The Manzanillo olive tree is a large tree that originates from Spain. The tree produces large, oval-shaped olives that are green in color. The olives have a mild, buttery flavor and are often used in olive oil production.
Growing Conditions For Olive Trees
Light & Temperature
Olive trees do best with full sun exposure and prefer areas with long warm summers, humid air and temperatures that stay above freezing. Low humidity levels or periods with extended cold temperatures could cause irreparable damage to your tree.
Alternatively, too much direct sun without enough water or protection from scorching summer heat can leave your olive tree parched - leading to damaged leaves, stunted growth and fruiting failure.
Soil pH plays an important role in the growth and productivity of olive trees. A slightly acidic soil that ranges in pH from 6.0 to 8.0 is best for optimal health, however, these trees demonstrate a great deal of tolerance and can still thrive in soils with slightly higher or lower pH levels. Olive trees appreciate a well-draining soil that holds moisture effectively.
Olive trees are drought tolerant, but they still need enough water to thrive during hot, dry months. Water them deeply at least twice a week in peak growing season and adjust watering schedules according to local weather patterns. Additionally, mulch around the tree will help retain moisture in the soil.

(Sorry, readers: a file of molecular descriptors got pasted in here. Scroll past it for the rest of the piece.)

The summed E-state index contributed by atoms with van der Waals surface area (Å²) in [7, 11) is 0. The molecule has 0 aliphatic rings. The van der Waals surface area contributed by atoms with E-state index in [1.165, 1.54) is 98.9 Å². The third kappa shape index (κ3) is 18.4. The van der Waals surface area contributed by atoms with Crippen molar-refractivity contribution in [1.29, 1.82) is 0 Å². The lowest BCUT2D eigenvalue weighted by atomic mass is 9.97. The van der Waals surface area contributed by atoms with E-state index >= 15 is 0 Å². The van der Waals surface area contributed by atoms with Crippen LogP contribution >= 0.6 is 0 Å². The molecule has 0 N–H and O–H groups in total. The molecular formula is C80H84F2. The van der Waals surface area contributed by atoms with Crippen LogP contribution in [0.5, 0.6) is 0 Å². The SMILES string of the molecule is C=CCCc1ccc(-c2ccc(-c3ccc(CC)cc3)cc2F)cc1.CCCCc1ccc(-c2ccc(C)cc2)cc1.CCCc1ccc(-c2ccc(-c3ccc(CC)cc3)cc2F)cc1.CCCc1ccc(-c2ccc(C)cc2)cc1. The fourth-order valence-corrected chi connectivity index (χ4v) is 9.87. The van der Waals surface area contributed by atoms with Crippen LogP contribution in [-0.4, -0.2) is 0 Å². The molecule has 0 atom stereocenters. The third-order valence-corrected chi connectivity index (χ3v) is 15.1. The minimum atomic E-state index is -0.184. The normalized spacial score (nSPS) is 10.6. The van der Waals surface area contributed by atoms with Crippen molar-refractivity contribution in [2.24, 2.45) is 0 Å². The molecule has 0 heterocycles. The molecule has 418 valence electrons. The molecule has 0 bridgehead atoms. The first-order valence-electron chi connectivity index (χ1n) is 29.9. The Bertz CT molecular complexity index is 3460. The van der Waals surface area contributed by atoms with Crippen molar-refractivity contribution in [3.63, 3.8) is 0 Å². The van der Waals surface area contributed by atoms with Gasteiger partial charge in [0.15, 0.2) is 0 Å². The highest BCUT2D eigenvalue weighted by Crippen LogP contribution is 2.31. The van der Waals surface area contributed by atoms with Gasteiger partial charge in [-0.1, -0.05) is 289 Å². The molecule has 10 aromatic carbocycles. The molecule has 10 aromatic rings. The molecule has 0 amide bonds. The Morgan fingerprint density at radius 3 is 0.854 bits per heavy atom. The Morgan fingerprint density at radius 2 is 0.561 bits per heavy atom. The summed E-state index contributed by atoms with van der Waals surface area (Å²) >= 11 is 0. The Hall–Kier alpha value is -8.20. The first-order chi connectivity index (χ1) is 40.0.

Nutrients & Fertilizer
Olive trees have unique nutrient and fertilizer requirements that can vary depending on your tree’s age and the time of year. For younger trees, you'll need to provide them with continued nutrients during their first few years of growth.
In addition to soil amendments like compost, it is beneficial to feed your olive tree with a balanced fertilizer at least once every other month. As for established olive trees, most require a light layer of compost in early spring as well as an application of nitrogen-based fertilizer sometime in the fall.
How To Plant & Grow An Olive Tree
Planting an olive tree is an easy-to-learn task that provides not only delicious olives, but also unique branches with beautiful leaves for your home. Whether you are looking for a fruit-bearing tree or just one that adds a touch of greenery to your landscape, follow these steps to plant your own olive tree: